Review: Hamlet and the Movement of Emotion
The Northern Ballet’s interpretation of Hamlet gave me plenty of questions. How can you recreate a complex play with rich language without words? Can you recreate the great soliloquies? Will ballet deliver the narrative? Past efforts to recreate Hamlet in Ballet have not been successful.
The other question is over ballet itself. Before that night I’d never been to a ballet and I make no excuses for not knowing my Avant from my Entrechat.
I had another question. Why should Shakespeare have a monopoly on Hamlet? It existed before the Bard and borrows from other tales. Moving the setting to Nazi occupied Paris and switching the royal house of Denmark to the home of the Chief of Police takes the story on without overshadowing the tragedy.
Reading the programme notes I saw the phrase “the better the music, the better the ballet”. How true this seemed with a score from Philip Feeney that created pace, movement and, at times, unsettling change.
To me it evoked the music of the silent films, only heightened by the appearance of Tobias Batley as Hamlet, a gaunt white face with heavy dark eyes and a blank expression. With a downturned mouth it reminded me of the luckless Buster Keaton, although little humour would follow. The black and white set was a battle between light and dark, shadows and spotlights in the oppressive Quarry Theatre.
It opens with Hamlet’s return to occupied Paris. The confusion of the crowds stirs memories that intertwine with the present in David Nixon’s slick choreography. The score rattles by, unraveling the dystopia in front of Hamlet.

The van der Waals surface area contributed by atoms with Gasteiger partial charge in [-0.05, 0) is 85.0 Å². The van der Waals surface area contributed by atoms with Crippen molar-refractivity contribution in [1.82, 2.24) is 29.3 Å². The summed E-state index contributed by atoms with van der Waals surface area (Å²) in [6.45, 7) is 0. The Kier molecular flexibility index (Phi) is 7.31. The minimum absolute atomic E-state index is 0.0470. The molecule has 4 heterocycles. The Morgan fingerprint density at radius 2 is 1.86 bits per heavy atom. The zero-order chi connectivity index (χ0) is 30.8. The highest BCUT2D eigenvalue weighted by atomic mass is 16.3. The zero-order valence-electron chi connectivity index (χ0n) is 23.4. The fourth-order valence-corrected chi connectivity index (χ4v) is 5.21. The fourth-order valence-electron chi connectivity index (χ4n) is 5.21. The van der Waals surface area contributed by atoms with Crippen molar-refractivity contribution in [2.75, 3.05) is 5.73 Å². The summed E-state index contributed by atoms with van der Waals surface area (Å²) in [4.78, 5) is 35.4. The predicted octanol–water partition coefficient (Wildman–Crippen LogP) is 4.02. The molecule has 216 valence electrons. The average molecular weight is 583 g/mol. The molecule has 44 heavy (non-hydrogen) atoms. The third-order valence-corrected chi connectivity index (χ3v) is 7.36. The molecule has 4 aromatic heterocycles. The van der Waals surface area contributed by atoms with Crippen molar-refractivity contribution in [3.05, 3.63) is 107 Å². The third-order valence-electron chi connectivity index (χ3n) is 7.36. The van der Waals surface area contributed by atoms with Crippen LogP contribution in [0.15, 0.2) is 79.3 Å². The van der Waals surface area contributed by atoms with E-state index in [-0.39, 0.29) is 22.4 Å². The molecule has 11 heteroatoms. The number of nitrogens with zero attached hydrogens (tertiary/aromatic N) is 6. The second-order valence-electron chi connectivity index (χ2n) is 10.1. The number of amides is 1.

Movement seems to coincide with emotion throughout with flickers of dance interspersing the narrative. The horror builds with every new discovery whilst the memory of his father follows Hamlet like a ghost.
These dream-like sequences link to the theme of sleep in the play. How easy it is to sleep for eternity than face the horrors of the present. Yet Hamlet is frozen by fear and his own cowardice to take the final step or even to avenge his Uncle.
Many of the dance sequences explore the many complex relationship; Hamlet and his father, Gertrude and her new husband, Hamlet and Ophelia – exploring the personal space between each other.
Laertes’ relationship with his sister is protective and close- a little too close. One key scene sees Hamlet and Laertes battle for Ophelia’s affections with Hamlet winning. Later the dance is echoed in a battle between Hamlet and her father where Ophelia choses her father.
Many key scenes remain despite being half the length of the stage play. Hamlet’s confrontation of his mother is done tastefully without losing the inappropriateness and anger of his actions. However, there are no players.. The feigned madness of Hamlet to catch the King is more akin to ur-Hamlet than the bard. His Keaton-esque demeanour resurfacing to display a short piece of physical comedy.
The emotional stakes were raised in the second half and with it the dance. The standout dance was Ophelia’s performance showing her decent into madness offering Nazi flags, instead of flowers, to the collaborators and searching for that face she longed for.
Although the performance was exemplary, the ending diverged from Shakespeare’s version. I personally felt the ballet missed a few tricks. This isn’t to detract from an overall performance that left the audience giving a rapturous and lengthy ovation, particularly to the precise and commanding performance from Tobias.
One point also worth making is the performance’s of Horsforth’s own Josh Barwick and Bradford’s Lori Gilchrist holding more than their own in a cast drawn from around the world.
As someone not drawn to the world of ballet, I’d heartily recommend it. You might need to read the programme notes beforehand, particularly if you don’t know the play. A good first introduction for me, although remember, it’s only recommended for over twelve’s.ballet, david nixon, Hamlet, leeds, northern ballet, philip feeney, shakespeare, sheffield lyceum theatre, tobias batley, West Yorkshire Playhouse